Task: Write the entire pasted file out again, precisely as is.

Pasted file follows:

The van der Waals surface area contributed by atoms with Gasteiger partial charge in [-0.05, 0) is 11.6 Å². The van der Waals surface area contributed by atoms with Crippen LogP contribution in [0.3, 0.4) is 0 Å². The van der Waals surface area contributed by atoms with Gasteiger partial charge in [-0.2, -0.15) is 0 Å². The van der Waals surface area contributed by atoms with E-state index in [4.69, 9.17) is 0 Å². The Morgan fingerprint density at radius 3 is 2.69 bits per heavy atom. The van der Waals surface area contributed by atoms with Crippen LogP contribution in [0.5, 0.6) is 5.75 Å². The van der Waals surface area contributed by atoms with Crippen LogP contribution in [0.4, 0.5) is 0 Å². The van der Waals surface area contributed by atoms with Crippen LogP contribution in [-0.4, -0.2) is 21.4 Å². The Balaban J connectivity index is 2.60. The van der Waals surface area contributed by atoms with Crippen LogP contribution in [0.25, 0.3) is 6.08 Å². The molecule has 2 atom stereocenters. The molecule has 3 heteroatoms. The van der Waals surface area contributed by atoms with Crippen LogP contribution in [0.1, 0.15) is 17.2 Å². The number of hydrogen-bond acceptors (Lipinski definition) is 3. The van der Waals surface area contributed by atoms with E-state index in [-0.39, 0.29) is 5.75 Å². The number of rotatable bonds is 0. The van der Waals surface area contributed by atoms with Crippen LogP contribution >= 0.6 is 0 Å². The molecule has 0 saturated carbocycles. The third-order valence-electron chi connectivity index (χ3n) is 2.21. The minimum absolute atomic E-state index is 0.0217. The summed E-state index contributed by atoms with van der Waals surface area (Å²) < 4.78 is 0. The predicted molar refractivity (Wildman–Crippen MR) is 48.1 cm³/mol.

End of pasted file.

The van der Waals surface area contributed by atoms with Gasteiger partial charge in [-0.05, 0) is 11.6 Å². The van der Waals surface area contributed by atoms with Crippen LogP contribution in [0.3, 0.4) is 0 Å². The van der Waals surface area contributed by atoms with Gasteiger partial charge in [-0.2, -0.15) is 0 Å². The van der Waals surface area contributed by atoms with E-state index in [4.69, 9.17) is 0 Å². The Morgan fingerprint density at radius 3 is 2.69 bits per heavy atom. The van der Waals surface area contributed by atoms with Crippen LogP contribution in [0.5, 0.6) is 5.75 Å². The van der Waals surface area contributed by atoms with Crippen LogP contribution in [0.4, 0.5) is 0 Å². The van der Waals surface area contributed by atoms with Crippen LogP contribution in [-0.4, -0.2) is 21.4 Å². The Balaban J connectivity index is 2.60. The van der Waals surface area contributed by atoms with Crippen LogP contribution in [0.25, 0.3) is 6.08 Å². The molecule has 2 atom stereocenters. The molecule has 3 heteroatoms. The van der Waals surface area contributed by atoms with Crippen LogP contribution in [0.1, 0.15) is 17.2 Å². The number of hydrogen-bond acceptors (Lipinski definition) is 3. The van der Waals surface area contributed by atoms with E-state index in [-0.39, 0.29) is 5.75 Å². The number of rotatable bonds is 0. The van der Waals surface area contributed by atoms with Crippen LogP contribution >= 0.6 is 0 Å². The molecule has 0 saturated carbocycles. The third-order valence-electron chi connectivity index (χ3n) is 2.21. The minimum absolute atomic E-state index is 0.0217. The summed E-state index contributed by atoms with van der Waals surface area (Å²) < 4.78 is 0. The predicted molar refractivity (Wildman–Crippen MR) is 48.1 cm³/mol.